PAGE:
There are a few opinions on how or how not to validate passwords, and it’s a complicated subject. Most website owners are going to want to ensure that people aren’t using weak passwords, and many website users are going to think it’s a great annoyance to be forced to come up with a password that meets a website’s expectations.
So for instance, if you require at least one uppercase letter, one number, and at least 8 characters, you might end up with users creating passwords like “Password1” or “Password123”. Such passwords make us laugh, as we know they can be guessed quickly, and that doesn’t even take into account hackers that can brute force such a password in 0 seconds.
What Community Auth Provides
So, with what has already been said it would seem that I might be able to have an ultra-awesome solution for Community Auth, but I don’t really. Community Auth comes with a configurable password strength validation, but it’s only for the example usage.
If your production website ends up using the password strength validation that comes with Community Auth, you do get to configure:
Minimum Characters For Password
$config['min_chars_for_password'] = 8;
This setting enforces the minimum number of characters for a password.
Maximum Characters For Password
$config['max_chars_for_password'] = 0;
This setting enforces the maximum number of characters for a password, and the default setting is 0 for unlimited length. Please note, passwords longer than 72 characters are shortened to 72 characters. This is a limitation of CRYPT_BLOWFISH.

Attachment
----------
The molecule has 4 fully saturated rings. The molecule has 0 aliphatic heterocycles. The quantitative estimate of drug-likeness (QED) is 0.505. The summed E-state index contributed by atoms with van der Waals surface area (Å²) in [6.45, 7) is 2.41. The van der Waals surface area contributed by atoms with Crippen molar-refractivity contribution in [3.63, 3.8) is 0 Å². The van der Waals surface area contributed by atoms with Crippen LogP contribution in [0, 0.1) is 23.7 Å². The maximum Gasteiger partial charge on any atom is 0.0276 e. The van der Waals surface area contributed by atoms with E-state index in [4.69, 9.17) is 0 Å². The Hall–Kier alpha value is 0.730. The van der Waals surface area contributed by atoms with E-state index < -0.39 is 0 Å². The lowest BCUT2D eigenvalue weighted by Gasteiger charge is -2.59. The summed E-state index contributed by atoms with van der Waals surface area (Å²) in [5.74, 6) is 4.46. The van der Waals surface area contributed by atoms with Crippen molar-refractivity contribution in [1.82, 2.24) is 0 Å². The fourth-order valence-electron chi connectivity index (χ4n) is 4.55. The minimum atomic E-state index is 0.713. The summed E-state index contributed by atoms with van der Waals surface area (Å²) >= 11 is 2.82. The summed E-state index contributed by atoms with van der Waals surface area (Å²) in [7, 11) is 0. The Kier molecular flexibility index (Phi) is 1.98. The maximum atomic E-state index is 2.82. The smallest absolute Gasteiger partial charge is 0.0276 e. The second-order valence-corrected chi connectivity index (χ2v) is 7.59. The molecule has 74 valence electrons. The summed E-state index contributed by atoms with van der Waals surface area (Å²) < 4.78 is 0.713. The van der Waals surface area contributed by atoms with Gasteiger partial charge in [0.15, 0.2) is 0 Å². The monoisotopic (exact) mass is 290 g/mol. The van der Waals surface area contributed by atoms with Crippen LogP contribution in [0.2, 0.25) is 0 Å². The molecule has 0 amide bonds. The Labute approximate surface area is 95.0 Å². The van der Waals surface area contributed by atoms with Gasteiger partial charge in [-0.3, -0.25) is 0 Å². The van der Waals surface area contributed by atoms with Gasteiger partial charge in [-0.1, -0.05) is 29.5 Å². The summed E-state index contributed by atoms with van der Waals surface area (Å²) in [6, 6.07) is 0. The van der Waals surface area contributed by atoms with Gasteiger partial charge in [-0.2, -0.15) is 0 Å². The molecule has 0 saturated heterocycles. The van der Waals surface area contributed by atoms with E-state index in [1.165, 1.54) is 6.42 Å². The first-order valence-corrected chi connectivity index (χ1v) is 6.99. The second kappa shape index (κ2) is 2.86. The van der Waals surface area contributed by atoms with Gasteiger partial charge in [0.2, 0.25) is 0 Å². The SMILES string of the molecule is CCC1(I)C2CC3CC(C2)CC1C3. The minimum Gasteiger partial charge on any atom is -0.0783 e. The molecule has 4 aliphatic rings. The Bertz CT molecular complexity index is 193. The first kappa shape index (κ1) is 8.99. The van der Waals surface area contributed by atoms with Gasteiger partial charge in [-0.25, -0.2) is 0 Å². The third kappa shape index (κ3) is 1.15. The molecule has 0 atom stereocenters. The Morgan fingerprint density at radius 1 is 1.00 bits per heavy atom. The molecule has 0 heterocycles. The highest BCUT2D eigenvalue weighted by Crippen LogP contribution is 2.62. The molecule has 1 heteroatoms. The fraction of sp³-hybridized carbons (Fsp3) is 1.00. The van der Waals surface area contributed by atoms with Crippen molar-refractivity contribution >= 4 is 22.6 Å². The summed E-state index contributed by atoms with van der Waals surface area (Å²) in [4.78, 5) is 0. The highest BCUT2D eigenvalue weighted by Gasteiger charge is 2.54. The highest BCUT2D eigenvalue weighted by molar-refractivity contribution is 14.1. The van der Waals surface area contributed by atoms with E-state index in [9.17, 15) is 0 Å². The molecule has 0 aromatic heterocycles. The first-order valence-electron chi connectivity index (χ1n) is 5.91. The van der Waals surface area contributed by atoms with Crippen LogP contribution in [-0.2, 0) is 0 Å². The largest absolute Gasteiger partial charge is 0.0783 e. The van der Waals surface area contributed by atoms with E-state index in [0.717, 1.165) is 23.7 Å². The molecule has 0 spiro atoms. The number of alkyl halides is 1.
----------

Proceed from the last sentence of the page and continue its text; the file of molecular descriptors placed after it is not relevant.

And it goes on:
Digits Required For Password
$config['min_digits_for_password'] = 1;
The minimum amount of numeric characters for a valid password. Set to 0 to require none.
Lowercase Letters Required For Password
$config['min_lowercase_chars_for_password'] = 1;
The minimum amount of lowercase alpha characters for a valid password. Set to 0 to require none.
Uppercase Letters Required For Password
$config['min_uppercase_chars_for_password'] = 1;
The minimum amount of uppercase alpha characters for a valid password. Set to 0 to require none.
Non-Alphanumeric Characters Required For Password
$config['min_non_alphanumeric_chars_for_password'] = 0;
The minimum amount of non-alphanumeric characters for a valid password. Set to 0 to require none.
That’s it really, and not likely enough to keep your website users from making weak passwords. Keep in mind, even with non-alphanumerics, you can have people making passwords like “Password123!”. So, you probably should use something better for password strength evaluation/validation on your production websites.
A Better Solution
We’ve all seen how websites can evaluate a password’s strength on the fly, and this is pretty common because WordPress now has this kind of password strength evaluation built in. WordPress is very popular, so everyone has seen this.
It turns out that WordPress is using a password strength evaluation created by Dropbox, and it’s called zxcvbn. It would seem that zxcvbn is the best solution for evaluation of password strength, and you can use it with your CodeIgniter projects.
The beauty of zxcvbn is that it can recognize common passwords, words from the dictionary, common names and surnames, and a lot more. Definitely a lot more than you want to spend time figuring out. The good news is that it is fairly easy to implement.
So Why No zxcvbn Distributed With Community Auth?
Well, that’s a good question, but the short answer is that it’s really not the responsibility of Community Auth. Community Auth’s focus is only authentication of users.
I recommend using zxcvbn or whatever meets your needs for password strength evaluation and validation. It’s not Community Auth’s job to do this job, and zxcvbn really does the job well.